On the other hand, Sharma was firm on the belief that TV is a powerful medium and will remain powerful as you use it; the way marketers will use it will have to change. “Television will give the highest reach even if you want to build a scale brand. But the role of TV will change because other mediums are encroaching into the TV viewing habit, distracted TV viewing. Sole TV viewing is 40 per cent, rest is all family viewing. The reality is that we still have single TV households. Even the youth living in towns 3 and 4 are digitally savvy. The way we use TV will not primarily be the medium to put brand message where you spray and pray and then see if the task is done. There should be a message to create a need,” informed Sharma.

Continued Sharma, “TV has a halo effect on the impact of other media that is digital. An Accenture report says that the ROI of TV is highest followed by paid search, paid search gets positively affected by TV advertising. You can’t walk away from TV advertising. We have observed the branded searches go up dramatically. I don’t think you can build brands only through digital. Digital is a medium of paradoxes, it’s a low attention span medium. But it also happens that if the subject interests you then you get involved and share the video on social media. Television has to be used in conjunction with these mediums in a complementary fashion. And content is going to matter a lot. TV will continue to play a big role in driving brands in the minds of the people. Digital can complement the logical conclusion of closing the sales.”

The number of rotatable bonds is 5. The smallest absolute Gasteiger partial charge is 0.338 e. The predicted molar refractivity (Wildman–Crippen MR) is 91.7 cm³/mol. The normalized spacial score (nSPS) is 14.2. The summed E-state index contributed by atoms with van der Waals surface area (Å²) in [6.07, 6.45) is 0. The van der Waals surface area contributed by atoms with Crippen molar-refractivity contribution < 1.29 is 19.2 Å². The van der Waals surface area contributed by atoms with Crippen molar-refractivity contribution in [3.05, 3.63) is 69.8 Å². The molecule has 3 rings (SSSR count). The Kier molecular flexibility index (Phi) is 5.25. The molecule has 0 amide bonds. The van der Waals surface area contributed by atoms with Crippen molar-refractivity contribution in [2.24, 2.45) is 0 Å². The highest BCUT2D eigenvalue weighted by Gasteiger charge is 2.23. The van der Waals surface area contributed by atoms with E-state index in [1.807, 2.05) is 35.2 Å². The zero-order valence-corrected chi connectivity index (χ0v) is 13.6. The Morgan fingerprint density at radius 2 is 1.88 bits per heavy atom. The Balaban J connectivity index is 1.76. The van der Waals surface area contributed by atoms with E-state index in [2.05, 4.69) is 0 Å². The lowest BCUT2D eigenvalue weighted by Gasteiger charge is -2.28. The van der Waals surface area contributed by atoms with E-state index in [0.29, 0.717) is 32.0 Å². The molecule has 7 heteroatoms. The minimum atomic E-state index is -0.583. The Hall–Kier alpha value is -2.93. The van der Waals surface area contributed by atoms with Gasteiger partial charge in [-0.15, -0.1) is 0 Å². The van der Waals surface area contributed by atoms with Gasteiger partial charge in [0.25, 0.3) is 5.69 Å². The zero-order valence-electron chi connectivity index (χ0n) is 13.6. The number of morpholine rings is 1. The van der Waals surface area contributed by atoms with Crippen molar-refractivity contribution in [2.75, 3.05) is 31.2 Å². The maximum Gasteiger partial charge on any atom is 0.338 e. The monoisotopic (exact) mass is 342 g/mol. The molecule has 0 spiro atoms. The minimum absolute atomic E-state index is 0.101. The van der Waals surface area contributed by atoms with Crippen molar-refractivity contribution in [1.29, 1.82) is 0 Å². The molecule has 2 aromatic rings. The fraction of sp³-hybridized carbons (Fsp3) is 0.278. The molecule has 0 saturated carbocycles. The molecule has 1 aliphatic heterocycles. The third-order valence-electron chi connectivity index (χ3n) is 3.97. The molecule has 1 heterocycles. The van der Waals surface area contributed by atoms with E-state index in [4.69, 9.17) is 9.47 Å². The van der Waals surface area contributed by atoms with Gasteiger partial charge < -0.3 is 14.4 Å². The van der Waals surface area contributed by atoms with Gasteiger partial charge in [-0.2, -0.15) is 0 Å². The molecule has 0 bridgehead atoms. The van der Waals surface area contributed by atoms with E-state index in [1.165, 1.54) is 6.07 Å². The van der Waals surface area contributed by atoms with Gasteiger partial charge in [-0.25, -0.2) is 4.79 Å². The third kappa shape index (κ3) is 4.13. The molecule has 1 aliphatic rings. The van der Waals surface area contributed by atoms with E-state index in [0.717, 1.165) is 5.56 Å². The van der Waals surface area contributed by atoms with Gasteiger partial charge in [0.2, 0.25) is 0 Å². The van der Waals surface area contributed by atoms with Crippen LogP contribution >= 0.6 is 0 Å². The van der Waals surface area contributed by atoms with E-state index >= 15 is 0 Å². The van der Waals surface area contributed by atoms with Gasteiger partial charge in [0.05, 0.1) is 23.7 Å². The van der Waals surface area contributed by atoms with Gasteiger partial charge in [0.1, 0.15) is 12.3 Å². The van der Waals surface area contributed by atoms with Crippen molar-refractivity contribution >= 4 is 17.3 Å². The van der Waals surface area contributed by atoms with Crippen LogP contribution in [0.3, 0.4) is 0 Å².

Dubey exclaimed that no brand in FMCG can be built without TV. “Anything that can provide entertainment to people should be the screen to advertise on. Numbers are in favour of the broadcast medium. In digital, measurability is a big question, nobody shares data hence unless you experience it you cannot put money behind it. There is no model which can tell you the sufficient amount to invest, in TV we have an empirical data. So, in my opinion, I will continue to invest in TV but not ignore digital,” said Dubey.